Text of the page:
Yes you can run four lines of audio, but really when youre doing that, you need someone who can 'run' audio for you... so you might as well run a mixer and feed the line level in, and pay a sound mixer to do it right. For most doc situations, I put one channel on the shotgun I mount on camera, and the other channel on the wireless lav, this is my standard 'run and gun' settup. If I'm dealing with a Man on the Street interview situation, then I put the wireless transmitter on the handheld mic, and the interviewer does the back and forth while interviewing - leaving the shotgun on the camera. Again, this is old school ENG practice.

In terms of going used, there are some GREAT deals on XL2s out there. Lots of people are going HD, and unloading their XL2s at low prices, and its still a great cam. (I'm making money with it this week and next). The usual caveats apply, better to buy from someone you know or can vet, buyer beware on Ebay and Craigslist, and so on and so on.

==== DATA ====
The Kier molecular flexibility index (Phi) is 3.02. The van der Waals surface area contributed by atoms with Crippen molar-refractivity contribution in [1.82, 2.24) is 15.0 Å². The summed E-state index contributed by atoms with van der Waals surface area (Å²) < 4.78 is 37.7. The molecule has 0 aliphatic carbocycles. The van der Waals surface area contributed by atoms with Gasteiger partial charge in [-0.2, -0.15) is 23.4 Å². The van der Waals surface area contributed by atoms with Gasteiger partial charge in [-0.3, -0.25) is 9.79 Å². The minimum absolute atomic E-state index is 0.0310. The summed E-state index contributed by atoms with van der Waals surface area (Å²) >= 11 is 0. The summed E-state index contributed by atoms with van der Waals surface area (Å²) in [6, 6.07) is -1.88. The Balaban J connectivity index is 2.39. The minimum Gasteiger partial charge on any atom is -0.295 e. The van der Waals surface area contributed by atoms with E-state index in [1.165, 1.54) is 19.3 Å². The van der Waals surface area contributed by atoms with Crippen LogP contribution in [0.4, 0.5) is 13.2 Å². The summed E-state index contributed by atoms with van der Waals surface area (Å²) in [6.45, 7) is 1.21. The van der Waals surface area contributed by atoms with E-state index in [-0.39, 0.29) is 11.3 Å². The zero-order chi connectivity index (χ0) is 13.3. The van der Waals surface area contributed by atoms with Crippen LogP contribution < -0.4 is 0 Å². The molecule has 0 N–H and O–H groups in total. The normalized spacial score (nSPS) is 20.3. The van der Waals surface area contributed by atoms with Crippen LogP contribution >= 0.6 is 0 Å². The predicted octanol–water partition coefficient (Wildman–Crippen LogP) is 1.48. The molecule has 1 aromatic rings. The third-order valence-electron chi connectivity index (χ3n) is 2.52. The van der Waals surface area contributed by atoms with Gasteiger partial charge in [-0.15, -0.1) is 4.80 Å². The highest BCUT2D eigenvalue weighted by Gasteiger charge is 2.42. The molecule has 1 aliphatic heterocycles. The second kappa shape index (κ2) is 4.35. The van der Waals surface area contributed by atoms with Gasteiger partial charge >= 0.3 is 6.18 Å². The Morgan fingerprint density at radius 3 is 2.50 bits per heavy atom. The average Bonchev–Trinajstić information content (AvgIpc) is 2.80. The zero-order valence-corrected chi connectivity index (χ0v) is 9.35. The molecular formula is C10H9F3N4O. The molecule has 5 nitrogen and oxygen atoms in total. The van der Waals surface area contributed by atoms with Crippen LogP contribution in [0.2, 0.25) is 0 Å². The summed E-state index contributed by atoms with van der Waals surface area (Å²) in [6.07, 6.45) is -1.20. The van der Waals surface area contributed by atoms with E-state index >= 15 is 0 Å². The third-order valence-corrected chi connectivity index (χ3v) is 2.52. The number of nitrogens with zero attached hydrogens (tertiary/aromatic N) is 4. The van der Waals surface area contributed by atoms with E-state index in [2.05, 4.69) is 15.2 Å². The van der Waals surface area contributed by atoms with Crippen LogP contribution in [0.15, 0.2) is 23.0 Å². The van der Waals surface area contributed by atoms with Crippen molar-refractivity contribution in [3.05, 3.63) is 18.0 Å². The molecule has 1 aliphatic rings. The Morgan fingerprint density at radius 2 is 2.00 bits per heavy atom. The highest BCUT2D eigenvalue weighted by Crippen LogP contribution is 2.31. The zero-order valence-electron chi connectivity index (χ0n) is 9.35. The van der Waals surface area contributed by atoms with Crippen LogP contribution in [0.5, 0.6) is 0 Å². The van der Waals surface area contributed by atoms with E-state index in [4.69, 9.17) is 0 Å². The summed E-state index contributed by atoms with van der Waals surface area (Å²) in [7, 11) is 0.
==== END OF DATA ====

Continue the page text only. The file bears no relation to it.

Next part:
Good luck and enjoy.
Richard Alvarez is offline   Reply With Quote
Old January 14th, 2008, 04:18 PM   #5
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Thanks for the replies! I've found everywhere has about the same price for the XL2 kit, +-$3400. If that's what it costs new, fine. But maybe I can find a used, low-hours XL2 somewhere and send it to Canon for a once-over.

Jon, I know I typed a lot of stuff. I'm so pumped! I appreciate your thoughts and I have looked into the GL2. I don't know. I really like the "professional" look of the XL2 when compared to other cams out there. I stick a light, some wireless receivers and a lens hood on there and it really adds to my credibility.

Plus, I've got to tell you, it was these forums and that demo video about the XL2 that really sold me.

I can't wait to get this thing and start practicing. Cars, trains, airplanes, little baby bunny rabbits, nobody can hide from my lens.

Last edited by Will Mahoney; January 14th, 2008 at 04:22 PM. Reason: I'm a dousche and said that the big XL2 makes me look like spielburg. That's such a rookie thought...I'm ashamed. :)
Will Mahoney is offline   Reply With Quote
Old January 14th, 2008, 04:24 PM   #6
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Richard, totally, everyone is going HD. And everybody keeps telling me to go HD. You know what I say? "How about you go HD and I'll take that XL2 off of your hands..."